Tag Archives: denial

Abusers, Denial, and 10 Tips From Their Playbook

I keep writing about abusers because once you know one, live with one, survive one…you can see patterns of abusive personalities in society.

This is one of the reasons I took on the Lynn Messer case which you can read about here. I thought I was possibly seeing glaring red flags of Lynn being the victim, not survivor, of domestic abuse.

Understanding abuse is like understanding a football playbook. Abusers have a built in playbook and if you know the signs you understand the lurking danger.

Abusers can be found in different settings: domestic, clergy, spiritual leadership, athletics, educational, family court, or anywhere in society. They follow the same playbook/guidelines regardless of where you witness them.

Today I’m comparing what I know to what I saw in
Gayle King’s CBS interview with R.Kelly last night. Singer/songwriter Robert Kelly (R.Kelly) is charged with 10 counts of aggravated criminal sexual assault, with children and underage girls, dating back to 1998. He is also accused of holding women against their will in a so called sex-cult. Court documents show three of the victims were between the ages of 13 and 17. At the time of the alleged crimes, Kelly was at least five years older than these victims and there are other allegations that include a child.

R. Kelly’s reactions are typical among abusers, regardless of their background.

Play #1: It begins with denial, repeatedly reaffirms denial, and ends with…denial.

R. Kelly was explosive in his denial but denial can look different from abuser to abuser.

Here are some acts of denial I’ve seen:

  • Angry and hurt…becomes silent.
  • Angry and violent…hoping fear and wanting to maintain safety will stop the conversation/confrontation, or achieve agreement.
  • Calm and positive…they believe the victim has problems and they are willing to give said victim time to heal.
  • Befuddled….turns accusations against them into questions while placing the focus on victim/interviewer.
  • Reflectful and prayerful…toward the victim who is obviously emotionally unhealthy.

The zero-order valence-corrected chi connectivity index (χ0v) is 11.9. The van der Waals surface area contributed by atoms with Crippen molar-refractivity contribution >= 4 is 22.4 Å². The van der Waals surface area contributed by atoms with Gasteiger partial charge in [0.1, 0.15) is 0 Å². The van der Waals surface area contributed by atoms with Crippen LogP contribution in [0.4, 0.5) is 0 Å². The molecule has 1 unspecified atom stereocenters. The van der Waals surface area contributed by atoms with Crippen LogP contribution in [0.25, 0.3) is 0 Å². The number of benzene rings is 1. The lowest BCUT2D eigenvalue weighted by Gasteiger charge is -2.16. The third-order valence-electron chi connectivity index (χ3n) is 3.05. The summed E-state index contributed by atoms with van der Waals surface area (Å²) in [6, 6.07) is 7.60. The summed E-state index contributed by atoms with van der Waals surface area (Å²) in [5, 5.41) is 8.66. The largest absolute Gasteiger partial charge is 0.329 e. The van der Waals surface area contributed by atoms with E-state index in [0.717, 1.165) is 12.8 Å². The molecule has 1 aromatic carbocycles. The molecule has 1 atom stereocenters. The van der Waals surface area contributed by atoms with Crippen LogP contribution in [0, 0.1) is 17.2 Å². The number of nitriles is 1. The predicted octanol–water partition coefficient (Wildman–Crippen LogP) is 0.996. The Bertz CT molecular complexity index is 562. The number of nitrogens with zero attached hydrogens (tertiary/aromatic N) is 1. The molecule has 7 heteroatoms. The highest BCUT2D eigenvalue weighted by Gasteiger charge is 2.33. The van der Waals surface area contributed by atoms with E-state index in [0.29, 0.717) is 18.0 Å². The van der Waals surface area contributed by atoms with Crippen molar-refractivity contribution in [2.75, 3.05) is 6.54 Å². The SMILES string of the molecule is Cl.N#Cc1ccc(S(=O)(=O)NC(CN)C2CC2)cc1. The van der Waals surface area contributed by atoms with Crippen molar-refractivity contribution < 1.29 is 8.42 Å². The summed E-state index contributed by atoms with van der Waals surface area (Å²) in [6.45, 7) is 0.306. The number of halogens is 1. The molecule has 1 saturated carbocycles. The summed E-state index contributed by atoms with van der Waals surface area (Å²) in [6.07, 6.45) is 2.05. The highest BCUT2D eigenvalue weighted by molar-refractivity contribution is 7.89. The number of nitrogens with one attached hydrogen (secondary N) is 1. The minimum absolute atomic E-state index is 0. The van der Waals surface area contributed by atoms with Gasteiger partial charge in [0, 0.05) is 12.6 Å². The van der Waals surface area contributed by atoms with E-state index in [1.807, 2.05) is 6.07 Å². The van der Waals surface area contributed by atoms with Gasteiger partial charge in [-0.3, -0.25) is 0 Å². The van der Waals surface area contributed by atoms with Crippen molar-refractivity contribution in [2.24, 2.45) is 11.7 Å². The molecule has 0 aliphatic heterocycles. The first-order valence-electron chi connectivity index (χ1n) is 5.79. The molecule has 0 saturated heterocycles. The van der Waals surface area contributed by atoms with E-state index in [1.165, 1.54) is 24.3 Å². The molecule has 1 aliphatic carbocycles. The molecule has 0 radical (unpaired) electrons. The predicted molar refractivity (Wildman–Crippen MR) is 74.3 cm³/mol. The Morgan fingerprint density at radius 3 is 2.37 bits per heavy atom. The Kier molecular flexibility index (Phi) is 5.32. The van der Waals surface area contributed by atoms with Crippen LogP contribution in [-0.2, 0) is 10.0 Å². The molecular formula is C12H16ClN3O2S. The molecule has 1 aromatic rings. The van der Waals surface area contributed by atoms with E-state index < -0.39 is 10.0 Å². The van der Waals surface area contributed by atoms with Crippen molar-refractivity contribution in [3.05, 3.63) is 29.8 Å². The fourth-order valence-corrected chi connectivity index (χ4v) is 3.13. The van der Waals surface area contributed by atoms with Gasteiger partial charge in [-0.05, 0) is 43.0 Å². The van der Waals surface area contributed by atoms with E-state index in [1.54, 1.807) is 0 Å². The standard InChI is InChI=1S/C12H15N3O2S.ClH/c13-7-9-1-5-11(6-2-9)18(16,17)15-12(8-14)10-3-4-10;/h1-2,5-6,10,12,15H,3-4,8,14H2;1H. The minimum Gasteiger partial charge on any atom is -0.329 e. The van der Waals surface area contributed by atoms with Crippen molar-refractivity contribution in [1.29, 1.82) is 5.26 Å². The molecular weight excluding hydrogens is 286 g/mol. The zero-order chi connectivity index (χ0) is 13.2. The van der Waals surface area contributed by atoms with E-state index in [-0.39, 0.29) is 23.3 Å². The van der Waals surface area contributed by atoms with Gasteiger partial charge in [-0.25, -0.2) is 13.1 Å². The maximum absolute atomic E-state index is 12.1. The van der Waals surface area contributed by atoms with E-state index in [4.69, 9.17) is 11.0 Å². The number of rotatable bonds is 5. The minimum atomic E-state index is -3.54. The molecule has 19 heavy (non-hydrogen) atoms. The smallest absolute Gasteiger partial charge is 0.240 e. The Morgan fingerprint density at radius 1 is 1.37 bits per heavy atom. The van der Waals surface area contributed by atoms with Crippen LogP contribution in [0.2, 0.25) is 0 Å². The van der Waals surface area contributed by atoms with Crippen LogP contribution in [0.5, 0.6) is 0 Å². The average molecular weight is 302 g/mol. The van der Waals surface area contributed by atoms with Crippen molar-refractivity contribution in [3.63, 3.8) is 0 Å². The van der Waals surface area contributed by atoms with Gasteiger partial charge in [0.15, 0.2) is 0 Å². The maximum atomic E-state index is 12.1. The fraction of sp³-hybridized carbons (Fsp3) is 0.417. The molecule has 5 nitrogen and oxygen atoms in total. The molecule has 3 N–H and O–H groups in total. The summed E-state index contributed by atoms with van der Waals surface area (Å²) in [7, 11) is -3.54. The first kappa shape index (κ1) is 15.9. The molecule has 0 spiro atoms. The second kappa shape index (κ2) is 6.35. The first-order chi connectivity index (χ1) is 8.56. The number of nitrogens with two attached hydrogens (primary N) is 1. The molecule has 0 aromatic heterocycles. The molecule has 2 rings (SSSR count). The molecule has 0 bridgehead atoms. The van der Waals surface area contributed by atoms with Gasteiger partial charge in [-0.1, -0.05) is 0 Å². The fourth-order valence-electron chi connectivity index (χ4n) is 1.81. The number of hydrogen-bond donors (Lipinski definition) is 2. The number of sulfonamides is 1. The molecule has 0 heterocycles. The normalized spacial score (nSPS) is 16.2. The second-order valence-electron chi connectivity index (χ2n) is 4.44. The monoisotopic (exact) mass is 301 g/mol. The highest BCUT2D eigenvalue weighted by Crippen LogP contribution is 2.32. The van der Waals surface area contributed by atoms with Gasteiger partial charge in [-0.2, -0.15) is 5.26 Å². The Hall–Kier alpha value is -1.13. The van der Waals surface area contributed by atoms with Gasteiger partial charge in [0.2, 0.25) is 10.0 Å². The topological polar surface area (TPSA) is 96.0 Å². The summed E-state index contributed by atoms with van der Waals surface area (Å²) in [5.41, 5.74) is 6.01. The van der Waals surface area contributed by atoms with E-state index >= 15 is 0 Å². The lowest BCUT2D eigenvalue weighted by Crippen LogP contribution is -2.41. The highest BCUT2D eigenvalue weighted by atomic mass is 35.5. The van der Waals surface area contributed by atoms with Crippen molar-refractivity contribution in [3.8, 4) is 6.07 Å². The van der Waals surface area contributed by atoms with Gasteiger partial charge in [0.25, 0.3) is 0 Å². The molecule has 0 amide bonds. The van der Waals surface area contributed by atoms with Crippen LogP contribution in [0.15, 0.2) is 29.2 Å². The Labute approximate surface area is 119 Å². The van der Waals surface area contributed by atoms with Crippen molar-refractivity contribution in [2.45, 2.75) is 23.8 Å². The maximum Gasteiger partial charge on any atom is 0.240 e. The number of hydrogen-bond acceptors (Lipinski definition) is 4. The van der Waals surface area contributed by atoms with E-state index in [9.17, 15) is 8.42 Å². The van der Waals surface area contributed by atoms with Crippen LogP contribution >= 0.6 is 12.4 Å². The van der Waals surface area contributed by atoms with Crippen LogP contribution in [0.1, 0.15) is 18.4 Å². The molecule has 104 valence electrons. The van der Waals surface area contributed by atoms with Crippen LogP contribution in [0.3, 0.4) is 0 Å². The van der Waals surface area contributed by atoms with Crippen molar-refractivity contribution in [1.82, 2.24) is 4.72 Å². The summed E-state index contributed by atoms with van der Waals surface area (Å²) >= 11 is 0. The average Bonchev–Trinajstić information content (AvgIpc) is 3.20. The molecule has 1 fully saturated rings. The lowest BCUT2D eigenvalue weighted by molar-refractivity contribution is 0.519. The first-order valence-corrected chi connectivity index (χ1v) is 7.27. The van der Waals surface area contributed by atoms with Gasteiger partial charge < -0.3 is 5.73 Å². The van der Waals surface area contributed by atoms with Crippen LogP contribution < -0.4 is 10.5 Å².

• Angry but calm…spins the story.
  • Hang their head, shake their head, roll their eyes…because some people are just too stupid to understand the lies.
  • Condescending with a straight face…while explaining why they were justified to do what they did.
  • Sad and hurt…cries.

These are all forms of denial even though many do it with an air of believability.

Please understand that any emotion mixed with tears IS NOT because the abuser is sorry for what they did. It is from their frustration of their specialness being called into question; their sin or crime being brought into the light of truth. They believe they are above moral code and law and shouldn’t have to answer to anyone. (This is especially true of individuals with narcissistic personality disorder). The tears are not for the victim and not from remorse of doing wrong.

“When we do not understand an abuser’s capacity for deceit we make it is easy for the offender to continue in deception and sadly, often call it ‘grace’.  If it lacks truth then it is not grace.”  ~Diane Langberg

Here is a detailed list of denial from an abusers’ playbook:

  1. Select, groom, and brainwash your perfect victim.
  2. They (abusers) are the real victim.
  3. The person speaking truth is made to be the liar.
  4. The offender is the good, healthy, benevolent person.
  5. The victim is retaliating for vengeance, money, or notoriety.
  6. Believes the heart of their motive has been misunderstood.
  7. Judgement has fallen on them for conduct that was ‘private’ and should never be made public.
  8. They deny all private abuse or explain why it was necessary or beneficial.
  9. There is one way to do anything and everything and it’s their way. To them this is perfectly normal and logical.
  10. They hold power over the victim they claim is victimizing them.

How do we know if an abuser is rehabilitated? Conviction, repentance and change all have to take place. This is the only way you will know if your abuser is sincere.


Don Hennessey, relationship counselor and former director of the National Domestic Violence Intervention Agency, refers to abusers as psychephiles and lumps them in the same category as pedophiles when it comes to recovery. Statistics agree that abusers stand little to no chance of recovery because they don’t believe they have a problem, and “I’m sorry” isn’t in their vocabulary.

We all know that pedophiles target children for sexualized abuse.” Don Hennessy coined the word psychephile for the man who abuses his intimate female partner. “A psychephile targets the psyche of the woman he has selected as his target for a long term intimate relationship.”

Link to Gayle King interview here… (it has been broken into several shorter segments so you will need to scroll down to watch all of them).

6 Things Personality Disordered People Do

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What do you do when you attempt to understand and be understood by someone with a personality disorder? (narcissistic, borderline, or obsessive compulsive personality disorder) but you’re stonewalled from the onset?

What do you do when you can’t have a conversation because they begin with trying to protect their lies to you and about you, and maintaining their abusive behavior toward you?

Remember: It’s not their fault.

1) They refuse responsibility.  (This is the #1 sign of an abuser. They never accept responsibility; and therefore, never apologize.)

2) They lie.